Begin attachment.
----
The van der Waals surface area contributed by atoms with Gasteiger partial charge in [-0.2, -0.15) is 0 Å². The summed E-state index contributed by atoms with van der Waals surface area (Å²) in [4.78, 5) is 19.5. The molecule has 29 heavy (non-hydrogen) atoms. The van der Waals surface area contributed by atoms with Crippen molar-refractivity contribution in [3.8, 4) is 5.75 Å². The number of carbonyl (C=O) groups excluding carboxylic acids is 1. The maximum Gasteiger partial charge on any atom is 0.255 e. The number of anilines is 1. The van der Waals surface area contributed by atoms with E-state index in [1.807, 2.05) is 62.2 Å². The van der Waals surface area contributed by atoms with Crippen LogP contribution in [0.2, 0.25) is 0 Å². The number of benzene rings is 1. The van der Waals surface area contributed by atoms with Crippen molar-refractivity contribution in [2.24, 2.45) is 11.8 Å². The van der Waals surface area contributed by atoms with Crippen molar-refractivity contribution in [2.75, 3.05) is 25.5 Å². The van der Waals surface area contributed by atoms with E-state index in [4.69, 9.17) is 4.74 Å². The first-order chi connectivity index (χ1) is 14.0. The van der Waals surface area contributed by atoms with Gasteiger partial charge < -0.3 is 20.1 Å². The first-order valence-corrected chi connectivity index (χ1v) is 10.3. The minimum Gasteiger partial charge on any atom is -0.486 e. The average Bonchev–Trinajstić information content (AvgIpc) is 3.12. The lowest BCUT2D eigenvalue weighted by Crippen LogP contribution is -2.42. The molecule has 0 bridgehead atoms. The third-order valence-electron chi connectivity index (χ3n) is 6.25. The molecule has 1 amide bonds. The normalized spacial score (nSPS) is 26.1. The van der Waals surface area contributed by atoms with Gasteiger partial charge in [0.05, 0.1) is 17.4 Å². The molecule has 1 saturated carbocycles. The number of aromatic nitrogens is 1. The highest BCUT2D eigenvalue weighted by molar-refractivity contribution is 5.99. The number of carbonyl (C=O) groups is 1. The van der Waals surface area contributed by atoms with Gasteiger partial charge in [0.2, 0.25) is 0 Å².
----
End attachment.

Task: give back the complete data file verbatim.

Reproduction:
The van der Waals surface area contributed by atoms with Gasteiger partial charge in [-0.2, -0.15) is 0 Å². The summed E-state index contributed by atoms with van der Waals surface area (Å²) in [4.78, 5) is 19.5. The molecule has 29 heavy (non-hydrogen) atoms. The van der Waals surface area contributed by atoms with Crippen molar-refractivity contribution in [3.8, 4) is 5.75 Å². The number of carbonyl (C=O) groups excluding carboxylic acids is 1. The maximum Gasteiger partial charge on any atom is 0.255 e. The number of anilines is 1. The van der Waals surface area contributed by atoms with E-state index in [1.807, 2.05) is 62.2 Å². The van der Waals surface area contributed by atoms with Crippen LogP contribution in [0.2, 0.25) is 0 Å². The number of benzene rings is 1. The van der Waals surface area contributed by atoms with Crippen molar-refractivity contribution in [2.24, 2.45) is 11.8 Å². The van der Waals surface area contributed by atoms with Crippen molar-refractivity contribution in [2.75, 3.05) is 25.5 Å². The van der Waals surface area contributed by atoms with E-state index in [4.69, 9.17) is 4.74 Å². The first-order chi connectivity index (χ1) is 14.0. The van der Waals surface area contributed by atoms with Gasteiger partial charge < -0.3 is 20.1 Å². The first-order valence-corrected chi connectivity index (χ1v) is 10.3. The minimum Gasteiger partial charge on any atom is -0.486 e. The average Bonchev–Trinajstić information content (AvgIpc) is 3.12. The lowest BCUT2D eigenvalue weighted by Crippen LogP contribution is -2.42. The molecule has 0 bridgehead atoms. The third-order valence-electron chi connectivity index (χ3n) is 6.25. The molecule has 1 amide bonds. The normalized spacial score (nSPS) is 26.1. The van der Waals surface area contributed by atoms with Gasteiger partial charge in [0.05, 0.1) is 17.4 Å². The molecule has 1 saturated carbocycles. The number of aromatic nitrogens is 1. The highest BCUT2D eigenvalue weighted by molar-refractivity contribution is 5.99. The number of carbonyl (C=O) groups is 1. The van der Waals surface area contributed by atoms with Gasteiger partial charge in [0.2, 0.25) is 0 Å².